In addition to cognitive-behavioral therapy, interpersonal psychotherapy can help people in treatment for bulimia solve relationship issues and interpersonal problems that contribute to their eating disorder.

Interpersonal psychotherapy also treats the depression and low self-esteem that goes along with bulimia. Group therapy as part of treatment for bulimia involves education about the eating disorder and strategies for overcoming it.

It can also provide bulimics with the support they need to help them become well.

How Our Helpline Works

Finally, when combined with effective therapy, antidepressant medications can help reduce binge eating by reducing the preoccupation with weight and body image, as well as the depression that often accompanies bulimia.May 30,  · Eating Disorders: About More Than Food: A brochure about the common eating disorders anorexia nervosa, bulimia nervosa, and binge-eating disorder, and various approaches to treatment.

Order a free copy. Anorexia nervosa, a disorder that distorts its victims' body image and causes them to steadily starve themselves, is among the most dangerous mental health conditions.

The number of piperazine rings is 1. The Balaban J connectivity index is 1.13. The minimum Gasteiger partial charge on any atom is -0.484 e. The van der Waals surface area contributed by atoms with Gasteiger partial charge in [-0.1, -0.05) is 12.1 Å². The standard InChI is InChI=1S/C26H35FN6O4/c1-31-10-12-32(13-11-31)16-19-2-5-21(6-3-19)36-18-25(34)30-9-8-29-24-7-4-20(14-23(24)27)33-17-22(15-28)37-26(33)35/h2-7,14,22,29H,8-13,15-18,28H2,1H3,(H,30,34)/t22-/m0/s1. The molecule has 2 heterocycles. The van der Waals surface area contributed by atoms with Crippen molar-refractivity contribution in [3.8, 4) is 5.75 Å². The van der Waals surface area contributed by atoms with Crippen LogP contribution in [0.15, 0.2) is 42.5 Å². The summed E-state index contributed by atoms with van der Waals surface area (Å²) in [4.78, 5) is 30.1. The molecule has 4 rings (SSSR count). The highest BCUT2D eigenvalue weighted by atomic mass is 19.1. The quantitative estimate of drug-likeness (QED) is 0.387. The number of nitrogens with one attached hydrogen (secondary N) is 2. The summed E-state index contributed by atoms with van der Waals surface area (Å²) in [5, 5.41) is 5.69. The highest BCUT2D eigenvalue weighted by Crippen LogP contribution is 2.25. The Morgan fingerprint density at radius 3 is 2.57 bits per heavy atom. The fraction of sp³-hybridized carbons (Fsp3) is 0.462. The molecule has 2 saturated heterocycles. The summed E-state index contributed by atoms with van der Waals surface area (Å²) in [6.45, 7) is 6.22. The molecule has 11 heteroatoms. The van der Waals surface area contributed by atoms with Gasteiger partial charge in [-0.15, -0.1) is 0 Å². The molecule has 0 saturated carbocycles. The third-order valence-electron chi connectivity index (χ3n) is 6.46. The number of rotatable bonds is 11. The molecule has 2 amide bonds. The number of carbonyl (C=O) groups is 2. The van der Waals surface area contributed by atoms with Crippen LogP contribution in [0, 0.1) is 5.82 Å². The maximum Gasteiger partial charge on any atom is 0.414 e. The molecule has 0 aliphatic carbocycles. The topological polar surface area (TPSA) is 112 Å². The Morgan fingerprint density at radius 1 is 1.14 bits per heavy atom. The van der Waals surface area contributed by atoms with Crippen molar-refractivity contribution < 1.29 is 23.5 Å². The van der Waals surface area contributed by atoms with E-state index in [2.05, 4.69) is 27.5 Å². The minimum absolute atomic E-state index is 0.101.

Four percent of people with. In fact, the best available data indicates that males account for 25% of individuals with anorexia nervosa and bulimia nervosa and 36% with binge eating disorder (Hudson et al., ). Most. Anorexia nervosa, anorexia for short, is an eating disorder that can have fatal consequences.

Understanding anorexia and bulimia nervosa

People suffering from anorexia consume very restrictive quantities of food, which leads to starvation. Nevertheless, Anorexia Nervosa continues to plague the lives of young women and their families.

While a small percentage of men do develop anorexia nervosa, the overwhelming majority of people with this disorder are female.

Understanding its origins and effects on a man or woman suffering with bulimia is critical to knowing the right treatment options. Eating Disorder Hope offers free information on body image, anorexia, bulimia, and binge eating disorders. The most widely-quoted study estimates that males have a lifetime prevalence of percent for anorexia nervosa, percent for bulimia nervosa, and percent for binge eating disorder. The proportion of total eating disorder sufferers that are male is not known. Anorexia nervosa, anorexia for short, is an eating disorder that can have fatal consequences. People suffering from anorexia consume very restrictive quantities of food, which leads to starvation.

NEDA, the National Eating Disorder Association, estimates that one in every girls develops anorexia. Jan 01,  · Anorexia Nervosa and Bulimia Nervosa. Polychoric correlation coefficients, 95% confidence intervals (CI), and number of concordant pairs for each correlation for the bivariate models are presented in Table 3.

Point estimates should be interpreted in the context of the CIs and number of concordant pairs.

Understanding Bulimia | Healthguru